Prayer—Communing with God

Published June 20th, 2016 by Dirk Waren

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Prayer simply means communion with God—it’s talking with your Creator. Jesus’ disciples asked him how to pray and this was his response:

“This then is how you should pray:

Our Father in heaven,

hallowed be your name,

your kingdom come,

your will be done on earth as it is in heaven.

Give us today our daily bread.

Forgive us our debts, as we also have forgiven our debtors.

And lead us not into temptation, but deliver us from the evil one.

For yours is the kingdom and the power and the glory forever. Amen”

Matthew 6:9-13

 This is typically referred to as “the Lord’s prayer” and people sometimes pray it word-for-word, particularly when the occasion calls for a ritualistic or brief prayer to open or close ceremonies. This is fine, but it’s really not a prayer to be spoken by rote. “The Lord’s prayer” is actually an outline of different types of prayer. In other words, it’s a prayer skeleton that needs to be filled in with the “flesh” of our spontaneous prayers according to our unique expressions, communion, needs or desires and the specific people and situations touching us.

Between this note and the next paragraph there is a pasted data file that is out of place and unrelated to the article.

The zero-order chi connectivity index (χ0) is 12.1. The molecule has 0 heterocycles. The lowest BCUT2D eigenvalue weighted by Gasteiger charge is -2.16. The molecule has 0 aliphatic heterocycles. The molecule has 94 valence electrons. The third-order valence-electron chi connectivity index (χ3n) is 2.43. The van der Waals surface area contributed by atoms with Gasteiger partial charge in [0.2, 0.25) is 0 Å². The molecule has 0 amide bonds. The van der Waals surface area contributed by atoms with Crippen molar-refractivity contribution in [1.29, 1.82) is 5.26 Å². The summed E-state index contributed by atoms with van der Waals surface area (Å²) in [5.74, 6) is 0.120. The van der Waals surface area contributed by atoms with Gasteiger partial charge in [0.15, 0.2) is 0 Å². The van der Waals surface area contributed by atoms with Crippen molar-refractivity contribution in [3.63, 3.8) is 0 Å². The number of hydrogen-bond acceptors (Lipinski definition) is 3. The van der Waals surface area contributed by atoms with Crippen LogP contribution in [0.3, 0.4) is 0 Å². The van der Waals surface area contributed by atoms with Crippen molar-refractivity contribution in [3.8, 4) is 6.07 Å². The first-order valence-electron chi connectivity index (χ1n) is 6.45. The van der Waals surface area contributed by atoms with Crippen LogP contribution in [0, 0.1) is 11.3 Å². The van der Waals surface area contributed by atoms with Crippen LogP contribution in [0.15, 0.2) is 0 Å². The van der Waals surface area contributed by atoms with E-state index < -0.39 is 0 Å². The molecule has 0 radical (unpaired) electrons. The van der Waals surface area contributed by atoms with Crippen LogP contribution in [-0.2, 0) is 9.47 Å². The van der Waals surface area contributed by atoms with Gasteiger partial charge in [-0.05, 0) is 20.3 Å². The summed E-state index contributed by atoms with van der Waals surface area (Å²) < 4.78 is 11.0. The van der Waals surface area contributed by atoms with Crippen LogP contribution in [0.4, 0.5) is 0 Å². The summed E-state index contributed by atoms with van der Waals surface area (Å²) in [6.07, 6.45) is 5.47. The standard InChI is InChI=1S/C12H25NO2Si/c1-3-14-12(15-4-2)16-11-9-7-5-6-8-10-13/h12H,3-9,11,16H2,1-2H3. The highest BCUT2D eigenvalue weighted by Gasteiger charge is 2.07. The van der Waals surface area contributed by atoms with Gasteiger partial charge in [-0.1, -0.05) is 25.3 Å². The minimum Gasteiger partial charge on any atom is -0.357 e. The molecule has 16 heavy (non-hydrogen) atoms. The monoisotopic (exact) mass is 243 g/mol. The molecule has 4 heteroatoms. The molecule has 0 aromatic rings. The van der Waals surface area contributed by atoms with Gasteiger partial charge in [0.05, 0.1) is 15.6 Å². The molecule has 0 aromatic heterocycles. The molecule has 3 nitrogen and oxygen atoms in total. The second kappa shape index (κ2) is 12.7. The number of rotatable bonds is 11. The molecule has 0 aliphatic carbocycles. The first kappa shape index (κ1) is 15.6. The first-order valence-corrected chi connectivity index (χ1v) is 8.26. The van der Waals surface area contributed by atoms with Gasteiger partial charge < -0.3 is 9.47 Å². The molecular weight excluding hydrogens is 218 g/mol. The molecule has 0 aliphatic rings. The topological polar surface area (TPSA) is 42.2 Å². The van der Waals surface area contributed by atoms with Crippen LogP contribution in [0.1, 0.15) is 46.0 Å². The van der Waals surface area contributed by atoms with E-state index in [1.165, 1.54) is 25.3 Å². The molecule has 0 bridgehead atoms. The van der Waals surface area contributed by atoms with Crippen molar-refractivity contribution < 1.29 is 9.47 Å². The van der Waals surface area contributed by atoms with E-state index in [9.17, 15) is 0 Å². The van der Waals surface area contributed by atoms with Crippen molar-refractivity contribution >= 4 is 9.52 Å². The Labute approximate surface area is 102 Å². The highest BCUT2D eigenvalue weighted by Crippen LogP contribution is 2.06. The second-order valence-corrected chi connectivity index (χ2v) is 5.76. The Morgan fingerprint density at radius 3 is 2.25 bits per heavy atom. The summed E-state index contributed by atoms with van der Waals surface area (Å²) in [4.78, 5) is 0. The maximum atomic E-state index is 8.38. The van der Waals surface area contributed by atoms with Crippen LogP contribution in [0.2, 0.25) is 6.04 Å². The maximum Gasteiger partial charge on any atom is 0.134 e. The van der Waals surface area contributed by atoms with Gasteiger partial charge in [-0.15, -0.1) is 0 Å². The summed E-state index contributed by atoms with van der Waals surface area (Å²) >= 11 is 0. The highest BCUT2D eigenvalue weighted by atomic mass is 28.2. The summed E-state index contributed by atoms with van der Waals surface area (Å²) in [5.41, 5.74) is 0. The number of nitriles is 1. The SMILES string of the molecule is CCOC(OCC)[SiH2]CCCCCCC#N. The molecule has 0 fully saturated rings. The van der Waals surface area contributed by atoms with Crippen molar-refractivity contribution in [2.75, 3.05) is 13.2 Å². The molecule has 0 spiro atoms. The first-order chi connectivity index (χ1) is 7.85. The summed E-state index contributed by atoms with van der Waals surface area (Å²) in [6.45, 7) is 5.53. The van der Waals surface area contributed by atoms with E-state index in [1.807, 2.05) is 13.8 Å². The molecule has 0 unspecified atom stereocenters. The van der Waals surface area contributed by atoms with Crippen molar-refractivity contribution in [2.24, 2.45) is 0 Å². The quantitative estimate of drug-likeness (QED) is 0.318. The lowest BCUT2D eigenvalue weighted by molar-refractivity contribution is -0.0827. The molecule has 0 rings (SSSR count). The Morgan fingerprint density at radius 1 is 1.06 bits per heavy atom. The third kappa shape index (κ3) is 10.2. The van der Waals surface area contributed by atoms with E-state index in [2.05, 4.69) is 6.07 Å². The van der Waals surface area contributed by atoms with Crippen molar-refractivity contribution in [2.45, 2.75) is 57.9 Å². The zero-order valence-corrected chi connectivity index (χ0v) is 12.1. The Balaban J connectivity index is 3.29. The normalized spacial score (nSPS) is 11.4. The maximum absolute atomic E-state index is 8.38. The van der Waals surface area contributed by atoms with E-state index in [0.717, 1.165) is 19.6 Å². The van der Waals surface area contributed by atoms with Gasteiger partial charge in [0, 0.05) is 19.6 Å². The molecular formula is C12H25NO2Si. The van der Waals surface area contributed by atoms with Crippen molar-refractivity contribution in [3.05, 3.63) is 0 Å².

The outline can be broken down as such:

  •  “Our Father in heaven” = Communion or fellowship with God.
  •  “Hallowed be your name” = Praise & worship.
  • “Your kingdom come, your will be done on earth as it is in heaven” = Binding & loosing or intercession, that is, releasing God’s will and kingdom into people’s lives and situations on earth, including your own.
  • “Give us today our daily bread” = Petition, that is, praying for your needs and righteous desires.
  • “Forgive us our debts as we also have forgiven our debtors” = Repentance, venting, and forgiveness where applicable.
  • “And lead us not into temptation, but deliver us from the evil one” = Armoring up, protection, watchfulness, speaking in faith, and deliverance.
  • “For yours is the kingdom and the power and the glory forever. Amen” = Return to praise and close.

 

 As you can see, each part of “the Lord’s Prayer” refers to a specific type of prayer.

The First Two Types of Prayer

Let’s consider the first two types of prayer from Christ’s outline:

“Our Father in heaven” refers to communion with God since the believer is addressing God as his or her “Father.” ‘Father’ indicates familial relation and relationship requires communication, hence fellowship. Christianity at its core is a relationship with the Creator of the universe, which is why the gospel is referred to as the message of reconciliation in 2 Corinthians 5:18-20. I encourage all believers to cultivate an intimate relationship with their heavenly Father where you’re in constant communion throughout the day, even when you’re in bed (Psalm 63:6). Paul referred to this as “praying without ceasing” (1 Thessalonians 5:17 KJV) and the “fellowship of the Holy Spirit” (2 Corinthians 13:14).